Published date
News type
Statements and responses

Although strikes are affecting the NHS and public services, you should still call 999 for a suspected stroke.  

Call 999 for a stroke

Not every hospital has a stroke unit. So ambulance paramedics are trained to take you to the right hospital for emergency stroke treatment.  

Emergency 999 call handlers will advise you about what to do and wait times. If there is a delay or symptoms get worse, call back and ask for advice. Remember to make a note of the time symptoms started, as this is important information for stroke treatments once you reach the hospital. 

Is it a stroke?

The FAST test helps you decide if you need to call 999. Find out more about the FAST test including the main symptoms of stroke and some other important ones to be aware of.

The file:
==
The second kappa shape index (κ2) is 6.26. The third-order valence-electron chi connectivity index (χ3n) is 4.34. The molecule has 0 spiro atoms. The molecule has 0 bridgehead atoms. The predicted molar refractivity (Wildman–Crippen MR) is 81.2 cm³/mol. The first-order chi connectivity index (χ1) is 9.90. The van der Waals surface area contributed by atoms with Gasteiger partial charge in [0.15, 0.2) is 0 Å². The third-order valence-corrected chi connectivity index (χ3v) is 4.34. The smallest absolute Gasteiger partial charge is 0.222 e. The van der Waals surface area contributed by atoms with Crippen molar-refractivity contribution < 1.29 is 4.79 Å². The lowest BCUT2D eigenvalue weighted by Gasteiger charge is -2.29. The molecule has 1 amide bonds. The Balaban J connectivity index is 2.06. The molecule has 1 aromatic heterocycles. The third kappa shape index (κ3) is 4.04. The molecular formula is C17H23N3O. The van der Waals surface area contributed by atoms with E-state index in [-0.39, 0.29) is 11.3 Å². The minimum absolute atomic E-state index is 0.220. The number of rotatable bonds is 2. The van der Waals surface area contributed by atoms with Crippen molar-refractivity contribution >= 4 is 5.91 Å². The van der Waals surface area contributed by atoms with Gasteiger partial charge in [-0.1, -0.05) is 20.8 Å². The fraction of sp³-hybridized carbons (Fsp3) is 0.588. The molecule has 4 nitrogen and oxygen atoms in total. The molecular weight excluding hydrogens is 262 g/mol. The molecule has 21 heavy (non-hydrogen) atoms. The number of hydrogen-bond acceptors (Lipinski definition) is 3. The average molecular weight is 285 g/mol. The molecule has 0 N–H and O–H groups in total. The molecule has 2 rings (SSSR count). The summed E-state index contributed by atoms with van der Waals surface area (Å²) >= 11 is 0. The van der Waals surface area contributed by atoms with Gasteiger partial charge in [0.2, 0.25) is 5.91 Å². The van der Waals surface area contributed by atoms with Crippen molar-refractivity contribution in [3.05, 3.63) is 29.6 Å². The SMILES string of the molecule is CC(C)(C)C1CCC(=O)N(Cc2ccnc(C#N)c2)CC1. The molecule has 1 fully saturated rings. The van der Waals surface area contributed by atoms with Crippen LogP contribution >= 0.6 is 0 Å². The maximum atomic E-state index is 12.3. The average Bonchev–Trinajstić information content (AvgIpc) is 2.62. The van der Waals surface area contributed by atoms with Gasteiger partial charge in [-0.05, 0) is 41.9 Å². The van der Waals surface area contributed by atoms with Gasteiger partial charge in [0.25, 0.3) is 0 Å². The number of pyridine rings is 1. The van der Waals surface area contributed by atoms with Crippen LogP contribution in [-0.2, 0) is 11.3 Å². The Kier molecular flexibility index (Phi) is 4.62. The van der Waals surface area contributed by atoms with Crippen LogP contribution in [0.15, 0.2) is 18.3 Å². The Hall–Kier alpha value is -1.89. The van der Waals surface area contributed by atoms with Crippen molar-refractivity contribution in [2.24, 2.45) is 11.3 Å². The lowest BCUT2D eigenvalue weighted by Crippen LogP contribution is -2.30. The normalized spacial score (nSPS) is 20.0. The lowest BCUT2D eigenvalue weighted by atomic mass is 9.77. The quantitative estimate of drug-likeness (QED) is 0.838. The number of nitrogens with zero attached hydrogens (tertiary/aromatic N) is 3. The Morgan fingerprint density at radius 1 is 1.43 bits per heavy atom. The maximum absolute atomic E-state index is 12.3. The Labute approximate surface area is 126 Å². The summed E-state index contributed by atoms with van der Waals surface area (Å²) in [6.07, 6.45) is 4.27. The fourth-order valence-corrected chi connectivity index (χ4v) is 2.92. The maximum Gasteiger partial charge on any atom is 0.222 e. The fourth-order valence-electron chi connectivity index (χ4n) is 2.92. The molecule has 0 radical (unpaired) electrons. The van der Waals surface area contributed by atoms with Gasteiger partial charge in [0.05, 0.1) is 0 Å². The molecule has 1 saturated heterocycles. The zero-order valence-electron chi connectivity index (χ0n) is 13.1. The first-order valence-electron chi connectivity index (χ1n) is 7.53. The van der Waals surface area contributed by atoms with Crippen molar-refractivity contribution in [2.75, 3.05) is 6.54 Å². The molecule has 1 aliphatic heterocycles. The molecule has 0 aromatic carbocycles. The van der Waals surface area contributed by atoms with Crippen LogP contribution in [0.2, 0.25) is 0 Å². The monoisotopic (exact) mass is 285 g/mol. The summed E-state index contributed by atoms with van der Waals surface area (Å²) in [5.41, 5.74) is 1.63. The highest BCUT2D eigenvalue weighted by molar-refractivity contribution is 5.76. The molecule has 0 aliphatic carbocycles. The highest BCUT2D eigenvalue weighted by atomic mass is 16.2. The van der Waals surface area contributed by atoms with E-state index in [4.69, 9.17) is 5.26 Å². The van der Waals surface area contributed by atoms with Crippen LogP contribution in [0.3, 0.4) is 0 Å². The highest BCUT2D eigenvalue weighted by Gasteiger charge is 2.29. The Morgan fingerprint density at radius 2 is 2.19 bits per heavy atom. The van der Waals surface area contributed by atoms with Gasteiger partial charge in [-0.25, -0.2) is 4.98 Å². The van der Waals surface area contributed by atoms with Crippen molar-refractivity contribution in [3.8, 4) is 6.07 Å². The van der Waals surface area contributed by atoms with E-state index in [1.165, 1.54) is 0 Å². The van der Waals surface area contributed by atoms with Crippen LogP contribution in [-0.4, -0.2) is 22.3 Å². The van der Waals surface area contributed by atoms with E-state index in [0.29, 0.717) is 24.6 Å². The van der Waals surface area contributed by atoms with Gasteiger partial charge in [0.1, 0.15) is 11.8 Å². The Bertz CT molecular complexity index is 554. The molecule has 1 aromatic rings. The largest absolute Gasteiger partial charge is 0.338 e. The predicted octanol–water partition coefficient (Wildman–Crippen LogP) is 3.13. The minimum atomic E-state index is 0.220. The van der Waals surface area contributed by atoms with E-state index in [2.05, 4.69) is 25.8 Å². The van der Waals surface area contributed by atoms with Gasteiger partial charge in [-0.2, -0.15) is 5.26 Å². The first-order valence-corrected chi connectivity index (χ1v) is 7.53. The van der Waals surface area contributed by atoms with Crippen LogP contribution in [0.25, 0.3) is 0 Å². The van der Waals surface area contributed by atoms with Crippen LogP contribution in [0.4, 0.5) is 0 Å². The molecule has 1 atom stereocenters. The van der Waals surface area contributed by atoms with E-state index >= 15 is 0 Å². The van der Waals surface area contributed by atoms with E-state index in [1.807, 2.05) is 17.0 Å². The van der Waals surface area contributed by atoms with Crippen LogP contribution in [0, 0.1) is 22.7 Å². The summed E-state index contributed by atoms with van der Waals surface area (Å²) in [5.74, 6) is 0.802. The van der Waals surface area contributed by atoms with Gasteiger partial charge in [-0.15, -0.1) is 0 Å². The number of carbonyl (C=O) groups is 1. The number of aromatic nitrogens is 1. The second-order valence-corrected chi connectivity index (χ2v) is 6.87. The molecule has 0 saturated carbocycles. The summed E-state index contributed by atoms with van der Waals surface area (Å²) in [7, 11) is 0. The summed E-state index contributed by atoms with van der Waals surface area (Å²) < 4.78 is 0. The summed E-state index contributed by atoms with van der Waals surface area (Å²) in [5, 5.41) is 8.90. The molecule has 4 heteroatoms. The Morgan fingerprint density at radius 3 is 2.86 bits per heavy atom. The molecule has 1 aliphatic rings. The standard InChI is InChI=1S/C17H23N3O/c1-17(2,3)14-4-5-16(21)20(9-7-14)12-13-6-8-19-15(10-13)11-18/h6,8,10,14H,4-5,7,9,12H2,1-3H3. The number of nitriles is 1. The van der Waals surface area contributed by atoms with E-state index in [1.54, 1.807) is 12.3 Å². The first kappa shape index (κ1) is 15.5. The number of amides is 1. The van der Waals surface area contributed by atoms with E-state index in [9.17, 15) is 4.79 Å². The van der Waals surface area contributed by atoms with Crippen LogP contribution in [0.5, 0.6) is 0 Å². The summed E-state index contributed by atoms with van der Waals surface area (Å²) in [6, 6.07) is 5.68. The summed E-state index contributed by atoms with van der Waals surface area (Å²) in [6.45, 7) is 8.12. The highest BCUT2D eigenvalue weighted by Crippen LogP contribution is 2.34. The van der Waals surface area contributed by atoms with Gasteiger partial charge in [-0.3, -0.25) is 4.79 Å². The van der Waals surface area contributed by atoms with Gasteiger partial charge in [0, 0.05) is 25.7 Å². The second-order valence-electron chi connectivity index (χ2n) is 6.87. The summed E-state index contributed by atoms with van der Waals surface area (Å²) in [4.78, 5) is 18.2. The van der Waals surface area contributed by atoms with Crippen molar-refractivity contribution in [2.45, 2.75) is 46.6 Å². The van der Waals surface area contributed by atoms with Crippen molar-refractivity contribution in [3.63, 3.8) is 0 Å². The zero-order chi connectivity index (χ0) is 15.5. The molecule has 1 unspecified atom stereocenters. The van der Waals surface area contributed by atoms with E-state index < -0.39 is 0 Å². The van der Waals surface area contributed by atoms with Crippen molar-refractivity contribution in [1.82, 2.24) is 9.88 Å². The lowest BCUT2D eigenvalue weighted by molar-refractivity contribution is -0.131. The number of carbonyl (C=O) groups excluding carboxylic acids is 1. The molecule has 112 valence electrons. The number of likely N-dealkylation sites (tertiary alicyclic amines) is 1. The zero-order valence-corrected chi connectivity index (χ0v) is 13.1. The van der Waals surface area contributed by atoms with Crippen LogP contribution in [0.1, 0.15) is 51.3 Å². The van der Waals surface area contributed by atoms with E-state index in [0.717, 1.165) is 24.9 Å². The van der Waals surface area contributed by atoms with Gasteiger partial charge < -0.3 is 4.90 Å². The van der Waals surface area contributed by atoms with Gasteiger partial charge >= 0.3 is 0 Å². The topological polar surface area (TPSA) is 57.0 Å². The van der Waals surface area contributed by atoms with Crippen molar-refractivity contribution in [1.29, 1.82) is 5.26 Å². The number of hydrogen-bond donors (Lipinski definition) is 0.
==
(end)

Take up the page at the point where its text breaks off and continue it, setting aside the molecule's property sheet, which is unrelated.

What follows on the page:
What if I have an urgent medical problem? 

If it’s not an emergency and your life isn’t at risk, use the online NHS 111 service. If you can’t get online or you have a complicated problem, you can call 111. The phone lines may be very busy so it’s best to go online if you can. For any non-urgent health problems, contact your GP or pharmacist, which will be open as usual.

What if I have a hospital appointment?

Not all hospitals or ambulance services will be affected, and the strikes are taking place in different areas of the UK at different times. If you have an appointment, you should still attend, unless you are told otherwise. It’s really important to go to any follow-up appointments after a stroke or transient ischaemic attack (TIA or mini-stroke). Patient transport services may be affected in some areas, so it’s a good idea to plan your transport in advance if possible.